The different parts of the human body are linked through a network that scientists and medical professionals are still discovering more about daily. However, dentists and cardiologists have already found a connection between oral and heart health. As you continue reading, a dentist in Copperas Cove explains how the two seemingly unrelated parts of the body are related, and how dental neglect can spell big problems. Additionally, you’ll learn what you can do to protect yourself.
The Integral Role of Blood
You’re already well aware that without blood flow, there can be no existence. The vital fluid that travels through the body’s internal highway system, called veins and arteries, carries vital nutrients and waste products so that you can function at your best. This also means that if there is a problem in a particular area, the blood that flows from it could transport the same issues elsewhere.
This provides the first glimpse into why dental health is so important. The same blood that saturates your gums, moves throughout your body. Thus, if you’ve neglected your dental care, you can eventually be faced with some serious challenges.
The Problem That Plaque Causes
At any given moment, you can find thousands of oral bacteria living inside your mouth. When you consume foods and beverages, any leftover debris attracts the bacteria. As the microorganisms feed, they release acids that can eventually mix with your saliva to form plaque, which is a clear-gooey substance. The growth, which may seem harmless at first, can eventually cause cavities to develop, but that’s not all.
Plaque that’s allowed to seep beneath the gum line can cause the formation of germ pockets, which interrupts the natural snugness of the soft tissue around the roots of your teeth. One of the initial warning signs is gum bleeding – the first stage of periodontal (gum) disease.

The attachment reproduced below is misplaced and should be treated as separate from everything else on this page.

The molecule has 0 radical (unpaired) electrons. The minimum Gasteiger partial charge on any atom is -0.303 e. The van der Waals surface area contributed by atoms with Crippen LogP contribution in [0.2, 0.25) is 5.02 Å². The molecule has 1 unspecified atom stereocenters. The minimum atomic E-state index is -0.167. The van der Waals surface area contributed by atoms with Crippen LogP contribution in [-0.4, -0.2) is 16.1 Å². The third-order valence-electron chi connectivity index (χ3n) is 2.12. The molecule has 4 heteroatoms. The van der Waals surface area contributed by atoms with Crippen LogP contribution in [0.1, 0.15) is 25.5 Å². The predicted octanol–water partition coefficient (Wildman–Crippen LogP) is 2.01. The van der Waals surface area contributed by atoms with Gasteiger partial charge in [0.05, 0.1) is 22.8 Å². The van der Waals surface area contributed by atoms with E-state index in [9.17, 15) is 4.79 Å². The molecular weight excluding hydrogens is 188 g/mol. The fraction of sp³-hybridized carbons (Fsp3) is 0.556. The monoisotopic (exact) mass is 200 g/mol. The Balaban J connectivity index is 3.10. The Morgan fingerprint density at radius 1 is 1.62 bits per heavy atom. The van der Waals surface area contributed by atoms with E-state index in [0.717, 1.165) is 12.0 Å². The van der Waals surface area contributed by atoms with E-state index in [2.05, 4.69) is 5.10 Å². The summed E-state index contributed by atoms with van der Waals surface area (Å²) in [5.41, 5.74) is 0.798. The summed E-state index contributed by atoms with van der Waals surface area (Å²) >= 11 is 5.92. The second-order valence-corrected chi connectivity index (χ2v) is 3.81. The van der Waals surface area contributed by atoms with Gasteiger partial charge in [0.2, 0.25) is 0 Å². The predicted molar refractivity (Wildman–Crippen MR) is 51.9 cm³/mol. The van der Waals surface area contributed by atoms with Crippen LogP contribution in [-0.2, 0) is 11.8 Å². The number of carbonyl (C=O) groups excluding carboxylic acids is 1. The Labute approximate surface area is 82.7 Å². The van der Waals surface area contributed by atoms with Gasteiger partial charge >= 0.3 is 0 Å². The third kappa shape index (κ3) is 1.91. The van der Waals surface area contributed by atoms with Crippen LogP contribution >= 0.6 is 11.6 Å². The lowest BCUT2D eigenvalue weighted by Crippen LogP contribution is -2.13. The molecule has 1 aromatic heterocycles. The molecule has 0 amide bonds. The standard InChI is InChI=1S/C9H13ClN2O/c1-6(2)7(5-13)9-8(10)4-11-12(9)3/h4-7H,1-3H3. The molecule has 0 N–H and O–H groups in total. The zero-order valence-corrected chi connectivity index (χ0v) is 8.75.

How Your Gum Health Can Impact Your Heart
Untreated gum disease will only continue to get worse. The infected and inflamed blood can eventually flow to the heart to cause plaque development in your arteries, which is a serious problem. That’s because it can lead to heart disease or even cardiac arrest, both of which can place your life in jeopardy.
For maximum protection, here’s what you should do:
- Brush and floss at least two times a day to limit oral bacteria growth.
- Drink water after each meal to help rid your mouth of any leftover debris.
- Limit your consumption of sugar, as it’s the food of choice of oral bacteria.
- Don’t ignore any gum bleeding or the other warning signs of gum disease, like chronic foul breath or a sour taste that won’t go away.
A final way to protect your mouth and heart is to visit your local dentist semi-annually for examinations and cleanings. Therefore, any abnormalities can be identified earlier so you can receive the appropriate treatment to restore your oral health. Your teeth, gums and heart will thank you!
About the Author
Dr. Daniel Caraveo is a graduate of the Baylor College of Dentistry. While he possesses the skills and experience to treat a host of dental issues, he places the greatest emphasis on prevention. Dr. Caraveo provides superb preventive care at Benchmark Family Dental, and he can be reached for more information through his website.